Consider how Paul similarly personalized the Law: “You, therefore, who teach another, do you not teach yourself? You who preach that a man should not steal, do you steal? You who say, ‘Do not commit adultery,’ do you commit adultery? You who abhor idols, do you rob temples? You who make your boast in the law, do you dishonor God through breaking the law?” (Rom. 2:21–23).

Imagine if Nathan, fearful of rejection, glossed over the personal nature of David’s sin, and instead told David, “God loves you and has a wonderful plan for your life. However, there is something that is keeping you from enjoying this wonderful plan; it is called ‘sin.’” David’s reaction may have been, “What sin are you talking about?” rather than to admit his terrible transgression. Think of it—why should he cry, “I have sinned against the Lord” at the sound of that message? Instead, he may have, in a sincere desire to experience this “wonderful plan,” admitted that he, like all men, had sinned and fallen short of the glory of God.

If David had not been made to tremble under the wrath of the Law, the prophet would have removed the very means of producing godly sorrow, which was so necessary for David’s repentance. It is “godly sorrow” that produces repentance (2 Cor. 7:10). It was the weight of David’s guilt that caused him to cry out, “I have sinned against the Lord.” The Law caused him to labor and become heavy laden; it made him hunger and thirst for righteousness. It enlightened him as to the serious nature of sin as far as God was concerned.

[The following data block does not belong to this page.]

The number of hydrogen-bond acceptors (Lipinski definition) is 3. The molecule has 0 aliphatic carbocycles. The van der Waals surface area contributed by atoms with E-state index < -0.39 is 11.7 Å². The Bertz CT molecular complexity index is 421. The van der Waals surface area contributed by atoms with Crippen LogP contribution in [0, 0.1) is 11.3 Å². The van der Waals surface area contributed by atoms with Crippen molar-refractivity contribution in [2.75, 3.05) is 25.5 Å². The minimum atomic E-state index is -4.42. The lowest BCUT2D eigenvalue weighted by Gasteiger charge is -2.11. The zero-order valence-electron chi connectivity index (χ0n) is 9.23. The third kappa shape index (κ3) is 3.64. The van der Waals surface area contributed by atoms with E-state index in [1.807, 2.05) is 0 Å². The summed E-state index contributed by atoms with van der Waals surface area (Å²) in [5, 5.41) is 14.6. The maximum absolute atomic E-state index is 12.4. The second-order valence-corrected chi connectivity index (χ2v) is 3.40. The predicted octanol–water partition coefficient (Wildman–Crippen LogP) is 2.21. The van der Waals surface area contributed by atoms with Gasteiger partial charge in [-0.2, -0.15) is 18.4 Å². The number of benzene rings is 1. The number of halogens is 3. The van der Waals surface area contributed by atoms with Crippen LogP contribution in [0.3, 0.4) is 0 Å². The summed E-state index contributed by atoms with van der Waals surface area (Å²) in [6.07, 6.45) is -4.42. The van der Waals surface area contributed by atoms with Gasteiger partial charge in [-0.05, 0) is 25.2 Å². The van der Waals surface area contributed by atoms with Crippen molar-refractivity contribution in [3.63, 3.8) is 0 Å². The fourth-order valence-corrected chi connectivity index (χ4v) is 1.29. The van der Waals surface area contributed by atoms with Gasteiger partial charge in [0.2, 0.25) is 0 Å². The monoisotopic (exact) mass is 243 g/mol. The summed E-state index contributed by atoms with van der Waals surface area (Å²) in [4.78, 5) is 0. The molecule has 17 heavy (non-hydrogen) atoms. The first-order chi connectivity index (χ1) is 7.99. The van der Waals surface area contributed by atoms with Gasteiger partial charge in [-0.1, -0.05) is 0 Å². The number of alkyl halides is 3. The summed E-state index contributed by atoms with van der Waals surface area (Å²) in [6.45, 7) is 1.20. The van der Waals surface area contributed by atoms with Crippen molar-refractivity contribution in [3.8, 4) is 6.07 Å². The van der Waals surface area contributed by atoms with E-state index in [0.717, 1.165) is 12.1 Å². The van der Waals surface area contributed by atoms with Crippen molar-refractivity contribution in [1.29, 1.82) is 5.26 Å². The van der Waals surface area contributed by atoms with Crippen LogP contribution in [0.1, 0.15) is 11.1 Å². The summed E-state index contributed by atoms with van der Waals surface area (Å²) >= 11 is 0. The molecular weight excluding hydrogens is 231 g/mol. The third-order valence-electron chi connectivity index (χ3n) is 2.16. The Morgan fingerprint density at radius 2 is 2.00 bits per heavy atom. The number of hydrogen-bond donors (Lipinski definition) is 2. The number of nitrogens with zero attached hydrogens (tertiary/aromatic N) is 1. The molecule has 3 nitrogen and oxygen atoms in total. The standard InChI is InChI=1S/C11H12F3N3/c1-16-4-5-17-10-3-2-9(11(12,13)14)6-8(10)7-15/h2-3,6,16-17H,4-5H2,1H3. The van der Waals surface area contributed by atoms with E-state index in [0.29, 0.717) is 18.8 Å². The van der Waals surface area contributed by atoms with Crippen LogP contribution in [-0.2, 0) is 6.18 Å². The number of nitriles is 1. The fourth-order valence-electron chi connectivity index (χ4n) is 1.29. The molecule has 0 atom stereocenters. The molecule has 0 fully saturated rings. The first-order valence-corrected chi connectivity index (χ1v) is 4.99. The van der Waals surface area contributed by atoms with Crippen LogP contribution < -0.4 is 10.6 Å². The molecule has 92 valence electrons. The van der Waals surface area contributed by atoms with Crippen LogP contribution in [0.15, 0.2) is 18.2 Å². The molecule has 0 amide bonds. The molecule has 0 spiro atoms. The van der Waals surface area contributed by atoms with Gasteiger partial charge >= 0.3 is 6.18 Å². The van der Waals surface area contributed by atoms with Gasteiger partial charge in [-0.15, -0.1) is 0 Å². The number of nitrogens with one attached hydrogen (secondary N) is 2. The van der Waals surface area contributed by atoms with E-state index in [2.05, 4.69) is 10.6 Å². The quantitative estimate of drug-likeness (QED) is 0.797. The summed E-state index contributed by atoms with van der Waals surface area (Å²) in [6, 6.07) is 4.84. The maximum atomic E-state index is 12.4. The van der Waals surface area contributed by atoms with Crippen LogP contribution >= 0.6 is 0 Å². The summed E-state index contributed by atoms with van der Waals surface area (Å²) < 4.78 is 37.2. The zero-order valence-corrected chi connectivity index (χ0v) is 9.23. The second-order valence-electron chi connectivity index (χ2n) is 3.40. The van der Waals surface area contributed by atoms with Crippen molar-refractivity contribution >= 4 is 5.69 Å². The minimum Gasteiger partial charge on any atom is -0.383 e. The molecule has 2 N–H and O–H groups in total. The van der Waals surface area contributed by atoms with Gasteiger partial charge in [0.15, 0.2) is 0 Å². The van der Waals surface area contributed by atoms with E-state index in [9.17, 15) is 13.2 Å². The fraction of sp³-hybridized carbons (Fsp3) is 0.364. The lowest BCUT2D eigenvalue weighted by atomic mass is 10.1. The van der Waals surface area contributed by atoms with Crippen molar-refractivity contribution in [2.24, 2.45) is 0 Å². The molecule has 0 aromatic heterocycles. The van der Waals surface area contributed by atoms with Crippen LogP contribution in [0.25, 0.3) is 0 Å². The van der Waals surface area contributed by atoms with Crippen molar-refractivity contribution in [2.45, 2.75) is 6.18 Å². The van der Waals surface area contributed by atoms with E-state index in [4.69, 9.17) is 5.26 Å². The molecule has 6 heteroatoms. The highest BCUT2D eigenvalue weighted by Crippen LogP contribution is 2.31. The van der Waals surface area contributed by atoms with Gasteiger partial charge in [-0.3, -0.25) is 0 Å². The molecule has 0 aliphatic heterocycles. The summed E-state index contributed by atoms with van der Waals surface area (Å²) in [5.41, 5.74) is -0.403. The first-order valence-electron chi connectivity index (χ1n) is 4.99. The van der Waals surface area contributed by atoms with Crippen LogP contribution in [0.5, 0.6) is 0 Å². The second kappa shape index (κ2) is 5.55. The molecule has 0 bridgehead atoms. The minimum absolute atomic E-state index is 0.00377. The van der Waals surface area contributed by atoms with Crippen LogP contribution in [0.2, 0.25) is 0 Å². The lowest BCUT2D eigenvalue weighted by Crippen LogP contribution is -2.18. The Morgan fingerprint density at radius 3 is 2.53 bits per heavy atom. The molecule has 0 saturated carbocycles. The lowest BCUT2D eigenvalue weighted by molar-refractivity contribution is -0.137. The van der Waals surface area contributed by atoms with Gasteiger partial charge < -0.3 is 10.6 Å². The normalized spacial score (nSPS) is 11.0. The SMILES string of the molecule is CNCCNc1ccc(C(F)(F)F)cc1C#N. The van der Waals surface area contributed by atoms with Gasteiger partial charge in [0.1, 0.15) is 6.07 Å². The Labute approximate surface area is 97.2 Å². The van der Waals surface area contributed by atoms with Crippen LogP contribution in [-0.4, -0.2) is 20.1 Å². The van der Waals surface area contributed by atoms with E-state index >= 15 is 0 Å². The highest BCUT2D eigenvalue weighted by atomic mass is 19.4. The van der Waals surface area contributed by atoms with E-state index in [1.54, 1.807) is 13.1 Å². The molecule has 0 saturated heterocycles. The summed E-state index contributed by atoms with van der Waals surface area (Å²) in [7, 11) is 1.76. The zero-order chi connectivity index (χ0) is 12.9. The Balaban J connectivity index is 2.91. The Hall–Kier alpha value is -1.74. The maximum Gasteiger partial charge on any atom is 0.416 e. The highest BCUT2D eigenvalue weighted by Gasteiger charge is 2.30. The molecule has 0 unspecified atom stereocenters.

Only after David acknowledged his personal transgression did Nathan give him the “gospel” (the good news). When David admitted he had sinned against God, the prophet then gave him grace and said, “The Lord also has put away your sin; you shall not die.” The Law should always precede mercy, because it is the Law that necessitates mercy. In David’s wonderful prayer of contrition in Psalm 51, notice how the Commandments made sin personal (note how many times David says “I,” “me,” and “my”): “Have mercy upon me, O God, according to Your lovingkindness; according to the multitude of Your tender mercies, blot out my transgressions. Wash me thoroughly from my iniquity, and cleanse me from my sin. For I acknowledge my transgressions, and my sin is always before me. Against You, You only, have I sinned, and done this evil in Your sight—that You may be found just when You speak, and blameless when You judge.”

We are called to walk in the steps of Nathan—to preach the Word, to convince, rebuke, exhort, with all longsuffering and teaching (see 2 Tim. 4:2). Preach Law before grace and you will see similar results.

Order The Evidence Study Bible today.

The Evidence Study Bible
1. Why Even Top Scientists Are Doubting Evolution
2. What Does It Really Mean to Know the Lord?
3. It Is Biblical to Call Sinners to Repent
4. Answering Common Questions About Creation
5. The Difference Between Biblical and False Prophecy

Ray Comfort

Ray Comfort is the Founder and CEO of Living Waters, a bestselling author, and has written more than 100 books, including, The Evidence Study Bible. He cohosts the award-winning television program Way of the Master, which airs in 190 countries.